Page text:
History 1111: U.S. History after 1865
Professor Catapano

New Deal Legislation - "The 3 R's"

Below is a partial list of New Deal legislation that addressed the problems of relief, reform and recovery during the Great Depression of the 1930s.

RELIEF

Federal Emergency Relief Administration - FERA - 1933

DIRECT RELIEF - federal money given to the states - states could use the money in their state for any relief they felt necessary.
At one time - 8 million families on direct relief.Note: Many of the recovery plans were job programs designed to eradicate unemployment and stimulate the economy.

RECOVERY

Civilian Conservation Corps - CCC - 1933

Youth program - ages 18-25 - most unmarried from poor families - 2600 work camps - almost like the military. Lived in barracks, room and board provided by the government. Paid wages, but were expected to share their wages with their families. Socially useful work - built fire trails, camp sites in parks, cleared swamps, planted trees, conservation measures.

Public Works Administration - PWA - 1933

Purpose - to help the construction and building industry recover government contracts granted to private firms for the construction of public works. Federal government encouraged state and local governments to carry on their own projects - offered them loans and "gifts" to build
Harold Ickes - Director

Works Progress Administration - WPA - 1935

Useful work - used people's talents - worked with state and local government on public works projects (schools, roads, bridges, sewage plants)
Also, employed actors, artists, musicians, writers - 1936 - peak year - nearly 4 million Americans working for the WPA - Harry Hopkins - Director  

REFORM

Glass-Steagall Banking Act  (1933)
Purpose - to protect bank depositors and the banking system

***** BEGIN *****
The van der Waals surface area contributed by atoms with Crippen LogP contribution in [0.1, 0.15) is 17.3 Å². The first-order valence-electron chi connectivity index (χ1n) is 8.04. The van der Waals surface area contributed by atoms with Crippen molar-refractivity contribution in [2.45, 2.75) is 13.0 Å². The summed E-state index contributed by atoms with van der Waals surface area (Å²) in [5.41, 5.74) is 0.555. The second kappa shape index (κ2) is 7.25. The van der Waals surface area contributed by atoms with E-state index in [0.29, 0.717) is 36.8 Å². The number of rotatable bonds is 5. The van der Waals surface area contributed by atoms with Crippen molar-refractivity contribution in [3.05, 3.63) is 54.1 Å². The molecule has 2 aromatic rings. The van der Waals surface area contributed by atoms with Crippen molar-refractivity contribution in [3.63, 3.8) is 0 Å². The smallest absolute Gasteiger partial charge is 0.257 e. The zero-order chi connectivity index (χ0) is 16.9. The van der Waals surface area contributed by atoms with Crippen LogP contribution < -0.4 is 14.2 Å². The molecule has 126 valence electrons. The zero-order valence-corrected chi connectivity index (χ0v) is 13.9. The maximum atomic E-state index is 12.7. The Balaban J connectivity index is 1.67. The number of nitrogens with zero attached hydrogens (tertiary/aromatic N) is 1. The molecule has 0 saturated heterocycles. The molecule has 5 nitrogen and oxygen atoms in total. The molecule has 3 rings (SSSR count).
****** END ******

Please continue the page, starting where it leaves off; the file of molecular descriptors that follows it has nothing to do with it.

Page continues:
1. Seperated Commercial from Investment Banking
federal regulation to insure that banks do not use deposits for speculative investments (repealed in 1999)
2. Federal Deposit Insurance Corporation - FDIC
federal government insured the money of bank depositors
3. Increased the power of the Federal Reserve Board to regulate interest rates
National Industrial Recovery Act - NIRA - 1933
Purpose - to revive industry by getting employers to work together - urged cooperation instead of competition. Businesses were to form cooperatives to eliminate unemployment and raise wages.

National Recovery Administration - NRA - agency created to administer or carry out the law - Hugh Johnson - Director - NRA helped each industry draw up Fair Practices Codes (within their industry)-once the codes were approved by the President - all businesses in that industry had to abide by them.

In general - NRA codes:
  • limited production
  • common control of prices and sales practices
  • outlawed child labor
  • 40 hour work week
  • minimum wage - $12.00 - $15.00 per week
  • Section 7a recognized the rights of unions to organize 
Emblem of NRA - Blue Eagle - (NIRA later ruled unconstitutional - Schechter  v. U.S.
1935 Section 7a - encouraged union membership

Wagner Act - 1935
  • Expanded labor protections of Section 7a
  • Outlawed company unions
  • Prohibited employers to fire worker after a strike
  • Rules enforced by the National Labor Relations Board (NLRB)
Social Security Act - 1935
1. Unemployment Insurance - payroll deduction
workers contribute to a fund - employers contribute for each worker - if unemployed, workers draw money based on their contribution
2. Old-Age Pensions - payroll deduction
retired workers collect pension based on their contribution. Must work to collect both one and two
3. Aid to widows, handicapped and dependent children.
 
updated 4/14/10